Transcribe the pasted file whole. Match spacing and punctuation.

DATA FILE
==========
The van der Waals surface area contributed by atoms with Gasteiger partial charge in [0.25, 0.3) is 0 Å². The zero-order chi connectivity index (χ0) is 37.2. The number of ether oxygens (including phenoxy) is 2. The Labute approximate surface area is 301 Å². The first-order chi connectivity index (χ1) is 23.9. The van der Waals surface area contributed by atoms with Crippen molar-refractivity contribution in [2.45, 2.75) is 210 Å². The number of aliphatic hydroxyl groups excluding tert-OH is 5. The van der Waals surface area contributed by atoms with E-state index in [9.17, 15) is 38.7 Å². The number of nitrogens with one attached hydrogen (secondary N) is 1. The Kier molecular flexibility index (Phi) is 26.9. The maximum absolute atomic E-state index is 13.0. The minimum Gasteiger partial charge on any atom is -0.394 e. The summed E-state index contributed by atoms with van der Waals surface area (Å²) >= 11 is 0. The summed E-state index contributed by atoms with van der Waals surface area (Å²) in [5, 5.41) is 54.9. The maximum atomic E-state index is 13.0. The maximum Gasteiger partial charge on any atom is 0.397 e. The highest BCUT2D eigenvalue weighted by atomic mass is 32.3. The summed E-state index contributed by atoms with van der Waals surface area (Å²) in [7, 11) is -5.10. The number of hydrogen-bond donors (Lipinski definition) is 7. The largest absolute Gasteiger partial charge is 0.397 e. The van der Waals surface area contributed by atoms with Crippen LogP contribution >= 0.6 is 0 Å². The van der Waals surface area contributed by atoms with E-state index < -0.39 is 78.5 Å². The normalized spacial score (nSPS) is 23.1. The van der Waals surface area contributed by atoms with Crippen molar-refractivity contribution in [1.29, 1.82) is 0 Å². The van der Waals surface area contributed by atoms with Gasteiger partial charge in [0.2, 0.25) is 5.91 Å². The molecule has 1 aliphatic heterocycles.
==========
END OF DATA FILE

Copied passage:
The van der Waals surface area contributed by atoms with Gasteiger partial charge in [0.25, 0.3) is 0 Å². The zero-order chi connectivity index (χ0) is 37.2. The number of ether oxygens (including phenoxy) is 2. The Labute approximate surface area is 301 Å². The first-order chi connectivity index (χ1) is 23.9. The van der Waals surface area contributed by atoms with Crippen molar-refractivity contribution in [2.45, 2.75) is 210 Å². The number of aliphatic hydroxyl groups excluding tert-OH is 5. The van der Waals surface area contributed by atoms with E-state index in [9.17, 15) is 38.7 Å². The number of nitrogens with one attached hydrogen (secondary N) is 1. The Kier molecular flexibility index (Phi) is 26.9. The maximum absolute atomic E-state index is 13.0. The minimum Gasteiger partial charge on any atom is -0.394 e. The summed E-state index contributed by atoms with van der Waals surface area (Å²) >= 11 is 0. The summed E-state index contributed by atoms with van der Waals surface area (Å²) in [5, 5.41) is 54.9. The maximum atomic E-state index is 13.0. The maximum Gasteiger partial charge on any atom is 0.397 e. The highest BCUT2D eigenvalue weighted by atomic mass is 32.3. The summed E-state index contributed by atoms with van der Waals surface area (Å²) in [7, 11) is -5.10. The number of hydrogen-bond donors (Lipinski definition) is 7. The largest absolute Gasteiger partial charge is 0.397 e. The van der Waals surface area contributed by atoms with Crippen LogP contribution >= 0.6 is 0 Å². The van der Waals surface area contributed by atoms with E-state index < -0.39 is 78.5 Å². The normalized spacial score (nSPS) is 23.1. The van der Waals surface area contributed by atoms with Crippen molar-refractivity contribution in [1.29, 1.82) is 0 Å². The van der Waals surface area contributed by atoms with Gasteiger partial charge in [0.2, 0.25) is 5.91 Å². The molecule has 1 aliphatic heterocycles.